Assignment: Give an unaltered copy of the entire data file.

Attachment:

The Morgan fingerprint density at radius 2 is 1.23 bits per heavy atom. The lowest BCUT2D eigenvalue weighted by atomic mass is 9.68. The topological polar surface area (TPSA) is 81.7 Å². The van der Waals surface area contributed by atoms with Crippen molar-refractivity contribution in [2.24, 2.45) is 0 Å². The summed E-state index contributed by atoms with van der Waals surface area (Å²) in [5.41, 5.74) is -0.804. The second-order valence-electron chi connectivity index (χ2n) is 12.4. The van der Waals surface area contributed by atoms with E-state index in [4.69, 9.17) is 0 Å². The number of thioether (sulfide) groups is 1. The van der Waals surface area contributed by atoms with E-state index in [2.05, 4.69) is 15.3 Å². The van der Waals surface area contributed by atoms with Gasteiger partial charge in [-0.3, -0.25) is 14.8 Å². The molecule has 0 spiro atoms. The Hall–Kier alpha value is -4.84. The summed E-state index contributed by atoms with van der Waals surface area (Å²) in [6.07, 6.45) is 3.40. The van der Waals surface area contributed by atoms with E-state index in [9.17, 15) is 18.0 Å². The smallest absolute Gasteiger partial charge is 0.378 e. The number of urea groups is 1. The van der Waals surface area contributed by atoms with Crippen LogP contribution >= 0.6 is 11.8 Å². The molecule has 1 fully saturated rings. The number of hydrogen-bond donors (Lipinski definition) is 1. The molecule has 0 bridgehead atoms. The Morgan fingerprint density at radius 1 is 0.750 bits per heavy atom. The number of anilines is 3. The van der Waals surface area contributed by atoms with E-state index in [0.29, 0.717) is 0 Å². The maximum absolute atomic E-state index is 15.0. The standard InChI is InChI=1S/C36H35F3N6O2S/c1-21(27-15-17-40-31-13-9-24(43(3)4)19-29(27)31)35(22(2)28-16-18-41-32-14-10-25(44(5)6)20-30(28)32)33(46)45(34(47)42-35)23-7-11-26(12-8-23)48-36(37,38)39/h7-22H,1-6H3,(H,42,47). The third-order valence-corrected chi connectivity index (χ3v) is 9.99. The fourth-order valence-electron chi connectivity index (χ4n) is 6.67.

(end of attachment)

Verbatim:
The Morgan fingerprint density at radius 2 is 1.23 bits per heavy atom. The lowest BCUT2D eigenvalue weighted by atomic mass is 9.68. The topological polar surface area (TPSA) is 81.7 Å². The van der Waals surface area contributed by atoms with Crippen molar-refractivity contribution in [2.24, 2.45) is 0 Å². The summed E-state index contributed by atoms with van der Waals surface area (Å²) in [5.41, 5.74) is -0.804. The second-order valence-electron chi connectivity index (χ2n) is 12.4. The van der Waals surface area contributed by atoms with E-state index in [4.69, 9.17) is 0 Å². The number of thioether (sulfide) groups is 1. The van der Waals surface area contributed by atoms with E-state index in [2.05, 4.69) is 15.3 Å². The van der Waals surface area contributed by atoms with Gasteiger partial charge in [-0.3, -0.25) is 14.8 Å². The molecule has 0 spiro atoms. The Hall–Kier alpha value is -4.84. The summed E-state index contributed by atoms with van der Waals surface area (Å²) in [6.07, 6.45) is 3.40. The van der Waals surface area contributed by atoms with E-state index in [9.17, 15) is 18.0 Å². The smallest absolute Gasteiger partial charge is 0.378 e. The number of urea groups is 1. The van der Waals surface area contributed by atoms with Crippen LogP contribution >= 0.6 is 11.8 Å². The molecule has 1 fully saturated rings. The number of hydrogen-bond donors (Lipinski definition) is 1. The molecule has 0 bridgehead atoms. The Morgan fingerprint density at radius 1 is 0.750 bits per heavy atom. The number of anilines is 3. The van der Waals surface area contributed by atoms with E-state index in [0.29, 0.717) is 0 Å². The maximum absolute atomic E-state index is 15.0. The standard InChI is InChI=1S/C36H35F3N6O2S/c1-21(27-15-17-40-31-13-9-24(43(3)4)19-29(27)31)35(22(2)28-16-18-41-32-14-10-25(44(5)6)20-30(28)32)33(46)45(34(47)42-35)23-7-11-26(12-8-23)48-36(37,38)39/h7-22H,1-6H3,(H,42,47). The third-order valence-corrected chi connectivity index (χ3v) is 9.99. The fourth-order valence-electron chi connectivity index (χ4n) is 6.67.